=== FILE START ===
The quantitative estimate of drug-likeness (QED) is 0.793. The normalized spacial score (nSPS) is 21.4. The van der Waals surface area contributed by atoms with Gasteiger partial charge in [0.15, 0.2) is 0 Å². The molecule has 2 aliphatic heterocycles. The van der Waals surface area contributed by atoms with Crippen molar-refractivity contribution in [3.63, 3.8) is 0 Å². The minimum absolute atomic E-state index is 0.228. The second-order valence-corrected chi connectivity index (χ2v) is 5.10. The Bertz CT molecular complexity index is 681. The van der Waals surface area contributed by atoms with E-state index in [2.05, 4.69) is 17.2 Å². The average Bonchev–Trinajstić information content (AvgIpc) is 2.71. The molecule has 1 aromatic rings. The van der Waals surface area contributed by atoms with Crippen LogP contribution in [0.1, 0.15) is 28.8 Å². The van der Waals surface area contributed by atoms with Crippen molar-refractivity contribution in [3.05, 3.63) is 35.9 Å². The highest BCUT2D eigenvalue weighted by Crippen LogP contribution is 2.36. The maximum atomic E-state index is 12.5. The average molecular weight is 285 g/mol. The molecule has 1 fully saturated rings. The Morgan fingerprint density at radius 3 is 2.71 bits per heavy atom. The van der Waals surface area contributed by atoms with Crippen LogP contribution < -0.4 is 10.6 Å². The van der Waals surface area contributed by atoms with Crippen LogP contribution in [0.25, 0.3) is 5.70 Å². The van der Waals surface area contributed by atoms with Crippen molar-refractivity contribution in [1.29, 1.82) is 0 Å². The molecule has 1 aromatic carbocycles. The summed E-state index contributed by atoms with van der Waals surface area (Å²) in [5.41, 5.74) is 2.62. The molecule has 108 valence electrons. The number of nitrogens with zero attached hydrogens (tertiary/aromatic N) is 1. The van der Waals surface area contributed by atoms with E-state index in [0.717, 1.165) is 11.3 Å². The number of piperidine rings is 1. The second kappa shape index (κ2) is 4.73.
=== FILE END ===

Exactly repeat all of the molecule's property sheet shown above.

The quantitative estimate of drug-likeness (QED) is 0.793. The normalized spacial score (nSPS) is 21.4. The van der Waals surface area contributed by atoms with Gasteiger partial charge in [0.15, 0.2) is 0 Å². The molecule has 2 aliphatic heterocycles. The van der Waals surface area contributed by atoms with Crippen molar-refractivity contribution in [3.63, 3.8) is 0 Å². The minimum absolute atomic E-state index is 0.228. The second-order valence-corrected chi connectivity index (χ2v) is 5.10. The Bertz CT molecular complexity index is 681. The van der Waals surface area contributed by atoms with E-state index in [2.05, 4.69) is 17.2 Å². The average Bonchev–Trinajstić information content (AvgIpc) is 2.71. The molecule has 1 aromatic rings. The van der Waals surface area contributed by atoms with Crippen LogP contribution in [0.1, 0.15) is 28.8 Å². The van der Waals surface area contributed by atoms with Crippen molar-refractivity contribution in [3.05, 3.63) is 35.9 Å². The highest BCUT2D eigenvalue weighted by Crippen LogP contribution is 2.36. The maximum atomic E-state index is 12.5. The average molecular weight is 285 g/mol. The molecule has 1 fully saturated rings. The Morgan fingerprint density at radius 3 is 2.71 bits per heavy atom. The van der Waals surface area contributed by atoms with Crippen LogP contribution < -0.4 is 10.6 Å². The van der Waals surface area contributed by atoms with Crippen LogP contribution in [0.25, 0.3) is 5.70 Å². The van der Waals surface area contributed by atoms with Crippen molar-refractivity contribution in [1.29, 1.82) is 0 Å². The molecule has 1 aromatic carbocycles. The summed E-state index contributed by atoms with van der Waals surface area (Å²) in [5.41, 5.74) is 2.62. The molecule has 108 valence electrons. The number of nitrogens with zero attached hydrogens (tertiary/aromatic N) is 1. The van der Waals surface area contributed by atoms with E-state index in [0.717, 1.165) is 11.3 Å². The number of piperidine rings is 1. The second kappa shape index (κ2) is 4.73.